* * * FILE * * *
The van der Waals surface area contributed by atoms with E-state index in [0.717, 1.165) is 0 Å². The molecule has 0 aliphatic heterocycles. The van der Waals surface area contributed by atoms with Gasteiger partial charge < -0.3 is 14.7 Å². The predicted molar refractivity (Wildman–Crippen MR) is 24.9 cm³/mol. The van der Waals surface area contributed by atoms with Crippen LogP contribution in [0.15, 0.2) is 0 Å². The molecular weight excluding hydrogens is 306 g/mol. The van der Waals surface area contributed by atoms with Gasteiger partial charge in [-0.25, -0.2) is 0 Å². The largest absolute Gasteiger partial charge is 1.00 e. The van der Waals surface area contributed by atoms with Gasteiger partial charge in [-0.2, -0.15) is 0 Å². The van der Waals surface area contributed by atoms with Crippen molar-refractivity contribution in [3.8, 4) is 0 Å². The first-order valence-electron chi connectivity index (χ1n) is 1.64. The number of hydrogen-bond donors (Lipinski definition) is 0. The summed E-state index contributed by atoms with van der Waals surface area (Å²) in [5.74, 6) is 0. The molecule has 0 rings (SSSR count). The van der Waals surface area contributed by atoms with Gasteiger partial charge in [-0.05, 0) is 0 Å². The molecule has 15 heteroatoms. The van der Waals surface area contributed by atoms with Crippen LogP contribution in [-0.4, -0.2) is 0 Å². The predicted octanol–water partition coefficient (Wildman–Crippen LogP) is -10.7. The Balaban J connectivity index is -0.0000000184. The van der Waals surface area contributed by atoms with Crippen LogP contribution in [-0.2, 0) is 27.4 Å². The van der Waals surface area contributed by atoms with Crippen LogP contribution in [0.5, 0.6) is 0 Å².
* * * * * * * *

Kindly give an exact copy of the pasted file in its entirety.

The van der Waals surface area contributed by atoms with E-state index in [0.717, 1.165) is 0 Å². The molecule has 0 aliphatic heterocycles. The van der Waals surface area contributed by atoms with Gasteiger partial charge < -0.3 is 14.7 Å². The predicted molar refractivity (Wildman–Crippen MR) is 24.9 cm³/mol. The van der Waals surface area contributed by atoms with Crippen LogP contribution in [0.15, 0.2) is 0 Å². The molecular weight excluding hydrogens is 306 g/mol. The van der Waals surface area contributed by atoms with Gasteiger partial charge in [-0.25, -0.2) is 0 Å². The largest absolute Gasteiger partial charge is 1.00 e. The van der Waals surface area contributed by atoms with Gasteiger partial charge in [-0.2, -0.15) is 0 Å². The van der Waals surface area contributed by atoms with Crippen molar-refractivity contribution in [3.8, 4) is 0 Å². The first-order valence-electron chi connectivity index (χ1n) is 1.64. The number of hydrogen-bond donors (Lipinski definition) is 0. The summed E-state index contributed by atoms with van der Waals surface area (Å²) in [5.74, 6) is 0. The molecule has 0 rings (SSSR count). The van der Waals surface area contributed by atoms with Gasteiger partial charge in [-0.05, 0) is 0 Å². The molecule has 15 heteroatoms. The van der Waals surface area contributed by atoms with Crippen LogP contribution in [-0.4, -0.2) is 0 Å². The predicted octanol–water partition coefficient (Wildman–Crippen LogP) is -10.7. The Balaban J connectivity index is -0.0000000184. The van der Waals surface area contributed by atoms with Crippen LogP contribution in [-0.2, 0) is 27.4 Å². The van der Waals surface area contributed by atoms with Crippen LogP contribution in [0.5, 0.6) is 0 Å².